Study provides first estimates of judicial costs of crime, from homicide to theft
The judicial costs of crime can vary widely, from as little as $200 to $400 for a motor vehicle theft to as high as $22,000 to $44,000 for a homicide, according to a new RAND Corporation study that provides the first comprehensive effort to accurately estimate the judicial costs of specific reported crimes.
When considering the costs of crime, policymakers and the general public typically think about the tens of thousands of dollars spent annually to house a single prisoner. The outlays in judicial and legal services have received far less attention, depriving taxpayers of a broader picture of the dollar impact of major crimes and potential savings from crime reduction measures, according to researchers.
The RAND project calculated the national average costs to taxpayers of prosecuting, defending and adjudicating seven major types of crime.
Researchers found that every reported homicide, for example, cost the judicial system $22,000 to $44,000. In other categories the costs were estimated at $2,000 to $5,000 for a rape or other sexual assault, $600 to $1,300 for a robbery, $800 to $2,100 for an aggravated assault, $200 to $600 for a burglary, $300 to $600 for larceny/theft, and $200 to $400 for a motor vehicle theft.
The study, which expressed estimated costs in 2010 dollars, has been published online by the American Journal of Criminal Justice.
The study aims to illuminate not only the expenditures, but the potential public savings if more crimes can be prevented.
"Programs that prevent crime can be expensive, but benefit everyone by freeing up limited resources in our criminal justice system," said Priscillia Hunt, lead author of the study and an economist at RAND, a nonprofit research organization. "We hope this study will contribute to the dialogue over how to allocate scarce dollars, improve the efficiency of the criminal justice system, and pay for crime prevention programs."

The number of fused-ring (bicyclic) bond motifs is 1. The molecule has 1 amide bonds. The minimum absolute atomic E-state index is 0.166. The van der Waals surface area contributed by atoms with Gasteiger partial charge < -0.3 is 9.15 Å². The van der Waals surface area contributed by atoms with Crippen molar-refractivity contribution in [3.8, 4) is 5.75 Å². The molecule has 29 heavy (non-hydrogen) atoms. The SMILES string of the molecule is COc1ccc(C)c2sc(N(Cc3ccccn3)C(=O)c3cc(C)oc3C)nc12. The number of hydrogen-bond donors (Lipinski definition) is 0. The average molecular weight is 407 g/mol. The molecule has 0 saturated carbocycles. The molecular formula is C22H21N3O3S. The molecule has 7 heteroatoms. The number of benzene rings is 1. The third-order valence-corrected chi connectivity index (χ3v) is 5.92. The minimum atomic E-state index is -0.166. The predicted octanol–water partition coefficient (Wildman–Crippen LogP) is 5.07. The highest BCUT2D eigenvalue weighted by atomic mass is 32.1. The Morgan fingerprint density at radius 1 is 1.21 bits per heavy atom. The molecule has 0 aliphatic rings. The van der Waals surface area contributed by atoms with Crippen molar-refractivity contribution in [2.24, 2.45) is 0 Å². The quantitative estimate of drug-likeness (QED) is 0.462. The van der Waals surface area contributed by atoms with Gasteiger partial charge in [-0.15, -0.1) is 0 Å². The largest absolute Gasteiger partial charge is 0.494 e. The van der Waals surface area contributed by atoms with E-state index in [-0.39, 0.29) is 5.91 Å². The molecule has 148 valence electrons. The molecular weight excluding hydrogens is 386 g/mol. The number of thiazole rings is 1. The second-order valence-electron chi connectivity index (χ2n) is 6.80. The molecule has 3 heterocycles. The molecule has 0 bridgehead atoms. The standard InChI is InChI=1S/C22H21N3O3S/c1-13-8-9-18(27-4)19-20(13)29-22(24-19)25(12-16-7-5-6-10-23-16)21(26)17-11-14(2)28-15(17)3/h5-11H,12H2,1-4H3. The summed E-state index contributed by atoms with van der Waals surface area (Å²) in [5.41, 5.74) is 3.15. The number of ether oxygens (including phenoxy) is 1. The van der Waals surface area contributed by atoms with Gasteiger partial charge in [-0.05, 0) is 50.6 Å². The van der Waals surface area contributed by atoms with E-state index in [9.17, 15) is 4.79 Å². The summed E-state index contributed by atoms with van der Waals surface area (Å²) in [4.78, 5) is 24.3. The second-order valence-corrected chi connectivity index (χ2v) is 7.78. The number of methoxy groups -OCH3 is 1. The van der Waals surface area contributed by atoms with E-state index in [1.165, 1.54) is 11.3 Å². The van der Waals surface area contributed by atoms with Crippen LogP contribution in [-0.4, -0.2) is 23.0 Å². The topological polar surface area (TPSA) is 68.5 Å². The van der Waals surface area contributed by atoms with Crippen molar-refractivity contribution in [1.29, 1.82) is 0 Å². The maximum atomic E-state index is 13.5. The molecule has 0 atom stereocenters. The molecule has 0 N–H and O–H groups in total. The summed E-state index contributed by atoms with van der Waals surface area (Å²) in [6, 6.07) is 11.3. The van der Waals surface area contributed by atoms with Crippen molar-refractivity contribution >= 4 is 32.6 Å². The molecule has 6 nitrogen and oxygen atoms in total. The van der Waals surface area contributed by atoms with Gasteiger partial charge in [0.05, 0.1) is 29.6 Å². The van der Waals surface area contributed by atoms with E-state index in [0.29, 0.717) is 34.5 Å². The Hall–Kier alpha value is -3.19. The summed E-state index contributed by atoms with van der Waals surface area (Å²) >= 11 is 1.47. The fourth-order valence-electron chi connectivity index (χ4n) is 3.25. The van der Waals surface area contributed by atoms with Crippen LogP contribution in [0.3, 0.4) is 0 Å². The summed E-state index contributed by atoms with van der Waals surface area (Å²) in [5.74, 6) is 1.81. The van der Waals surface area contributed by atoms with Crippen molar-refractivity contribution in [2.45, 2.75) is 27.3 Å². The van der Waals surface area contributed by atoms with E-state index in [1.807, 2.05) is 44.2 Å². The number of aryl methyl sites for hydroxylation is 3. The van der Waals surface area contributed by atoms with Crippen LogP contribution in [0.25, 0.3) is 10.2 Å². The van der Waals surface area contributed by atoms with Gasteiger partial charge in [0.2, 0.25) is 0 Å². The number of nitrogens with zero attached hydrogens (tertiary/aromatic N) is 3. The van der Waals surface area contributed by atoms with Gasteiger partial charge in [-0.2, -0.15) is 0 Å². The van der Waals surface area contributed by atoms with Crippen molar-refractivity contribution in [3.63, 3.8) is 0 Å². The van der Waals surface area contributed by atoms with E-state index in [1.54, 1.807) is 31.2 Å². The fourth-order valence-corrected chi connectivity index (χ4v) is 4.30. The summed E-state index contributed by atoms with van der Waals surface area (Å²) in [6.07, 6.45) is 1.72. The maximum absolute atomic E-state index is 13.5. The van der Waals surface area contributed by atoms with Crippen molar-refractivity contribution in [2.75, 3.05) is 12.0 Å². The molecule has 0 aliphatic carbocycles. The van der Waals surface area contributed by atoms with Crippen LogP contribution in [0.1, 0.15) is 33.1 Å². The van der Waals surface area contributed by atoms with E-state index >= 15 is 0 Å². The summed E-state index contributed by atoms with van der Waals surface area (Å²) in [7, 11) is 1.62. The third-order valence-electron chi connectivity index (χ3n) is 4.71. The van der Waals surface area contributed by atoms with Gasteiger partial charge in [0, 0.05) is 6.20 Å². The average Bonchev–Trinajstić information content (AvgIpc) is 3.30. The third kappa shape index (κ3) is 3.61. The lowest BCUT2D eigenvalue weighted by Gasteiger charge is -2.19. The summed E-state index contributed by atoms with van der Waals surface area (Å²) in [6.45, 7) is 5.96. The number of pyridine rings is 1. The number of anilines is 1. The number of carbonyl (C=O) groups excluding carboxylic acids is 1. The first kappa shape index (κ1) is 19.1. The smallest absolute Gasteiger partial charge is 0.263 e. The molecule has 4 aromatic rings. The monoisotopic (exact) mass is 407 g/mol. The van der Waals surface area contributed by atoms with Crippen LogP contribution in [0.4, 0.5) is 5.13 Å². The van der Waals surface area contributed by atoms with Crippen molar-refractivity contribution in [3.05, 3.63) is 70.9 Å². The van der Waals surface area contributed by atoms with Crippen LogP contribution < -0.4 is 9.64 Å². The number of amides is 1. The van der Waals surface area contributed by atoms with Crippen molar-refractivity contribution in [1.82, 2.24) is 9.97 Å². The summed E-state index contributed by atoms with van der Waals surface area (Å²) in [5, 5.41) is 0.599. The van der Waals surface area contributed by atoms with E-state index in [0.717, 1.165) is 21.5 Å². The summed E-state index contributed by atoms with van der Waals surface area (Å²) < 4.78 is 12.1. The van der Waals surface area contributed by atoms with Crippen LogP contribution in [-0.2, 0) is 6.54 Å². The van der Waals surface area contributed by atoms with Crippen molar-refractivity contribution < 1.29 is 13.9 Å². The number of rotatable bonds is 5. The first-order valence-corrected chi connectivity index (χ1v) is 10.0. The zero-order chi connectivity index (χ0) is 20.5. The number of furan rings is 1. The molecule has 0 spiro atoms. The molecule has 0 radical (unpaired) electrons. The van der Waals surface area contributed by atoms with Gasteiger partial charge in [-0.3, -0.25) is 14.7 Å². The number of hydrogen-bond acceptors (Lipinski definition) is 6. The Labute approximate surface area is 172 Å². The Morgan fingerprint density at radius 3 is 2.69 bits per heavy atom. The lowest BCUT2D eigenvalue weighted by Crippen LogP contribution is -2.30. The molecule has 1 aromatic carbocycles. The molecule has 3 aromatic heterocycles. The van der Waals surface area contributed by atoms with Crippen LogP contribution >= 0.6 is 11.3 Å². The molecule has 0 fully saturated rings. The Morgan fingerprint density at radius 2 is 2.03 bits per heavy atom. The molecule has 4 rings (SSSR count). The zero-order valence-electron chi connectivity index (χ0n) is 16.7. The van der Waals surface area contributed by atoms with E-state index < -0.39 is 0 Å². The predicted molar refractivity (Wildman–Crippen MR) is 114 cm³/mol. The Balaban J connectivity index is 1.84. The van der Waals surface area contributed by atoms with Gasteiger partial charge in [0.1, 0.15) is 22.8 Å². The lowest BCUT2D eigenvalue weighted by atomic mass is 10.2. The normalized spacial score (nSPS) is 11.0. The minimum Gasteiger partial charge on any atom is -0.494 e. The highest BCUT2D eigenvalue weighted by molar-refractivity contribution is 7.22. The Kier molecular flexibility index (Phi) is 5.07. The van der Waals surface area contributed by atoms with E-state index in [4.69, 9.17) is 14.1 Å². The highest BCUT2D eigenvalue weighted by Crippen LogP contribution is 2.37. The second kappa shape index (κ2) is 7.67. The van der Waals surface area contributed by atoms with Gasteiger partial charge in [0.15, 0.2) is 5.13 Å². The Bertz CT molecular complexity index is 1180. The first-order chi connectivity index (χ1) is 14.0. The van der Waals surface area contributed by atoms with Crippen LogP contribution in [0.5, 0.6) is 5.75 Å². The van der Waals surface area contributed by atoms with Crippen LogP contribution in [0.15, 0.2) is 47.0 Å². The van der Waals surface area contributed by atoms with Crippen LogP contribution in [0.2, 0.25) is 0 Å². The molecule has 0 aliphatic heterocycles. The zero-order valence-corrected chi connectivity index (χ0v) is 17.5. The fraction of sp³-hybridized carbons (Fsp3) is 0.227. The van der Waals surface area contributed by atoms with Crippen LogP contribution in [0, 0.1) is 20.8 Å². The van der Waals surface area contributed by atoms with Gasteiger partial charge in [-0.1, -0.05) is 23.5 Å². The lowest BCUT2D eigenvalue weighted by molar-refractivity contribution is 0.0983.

The study notes that since 2007, U.S. taxpayers have provided more than $50 billion annually for courts, prosecution and public defense of all types of criminal cases, but little was known about the average costs of those services for specific crimes.
Hunt and co-authors found that the costs can vary greatly by crime type. A felony, for example, generally requires more time and effort by attorneys, clerks and other staff than most misdemeanors.
Hunt cautions that the dollar estimates are not intended to be used as a gauge of how much the services should cost, and that figures showing that some crime categories cost the judicial system more than others do not mean that money is being wasted.
"With this study, the set of decisionmakers working within the courts and prosecutor and public defender offices know how much a particular crime is costing their system," Hunt said. "We hope it will get a dialogue going. Now they know that on average a murder is costing this much they can ask: Is it the right amount or should it be less? Or more? If so, how? Are we spending in the right places or should we be shifting our resources?"
The researchers relied on data from all 50 states collected by the federal Bureau of Justice Statistics. A rich source of information on employment and expenditures, it allowed RAND researchers to analyze not only the amount of capital, but also the labor required for each type of crime examined.
Preventing one theft, for example, "is the equivalent of freeing up: 30 minutes of a judge's time, 3 hours of a prosecutor's time, 3 hours of a public defender's time, 5 hours of staff time (for court, prosecution, and public defense), and $100 of capital, supplies, and equipment," the study states.
"Crime prevention or reduction may allow judges, attorneys, their staff and others to transfer their time to other cases to the benefit of taxpayers and society as a whole," Hunt said.
Support for the study was provided by the National Institute of Justice, the research arm of the U.S. Department of Justice. James Anderson and Jessica Saunders co-authored the study.
The project was conducted within the RAND Justice Policy Program, which conducts research across the criminal and civil justice system on issues such as public safety, effective policing, drug policy and enforcement, corrections policy, tort reform and insurance regulation.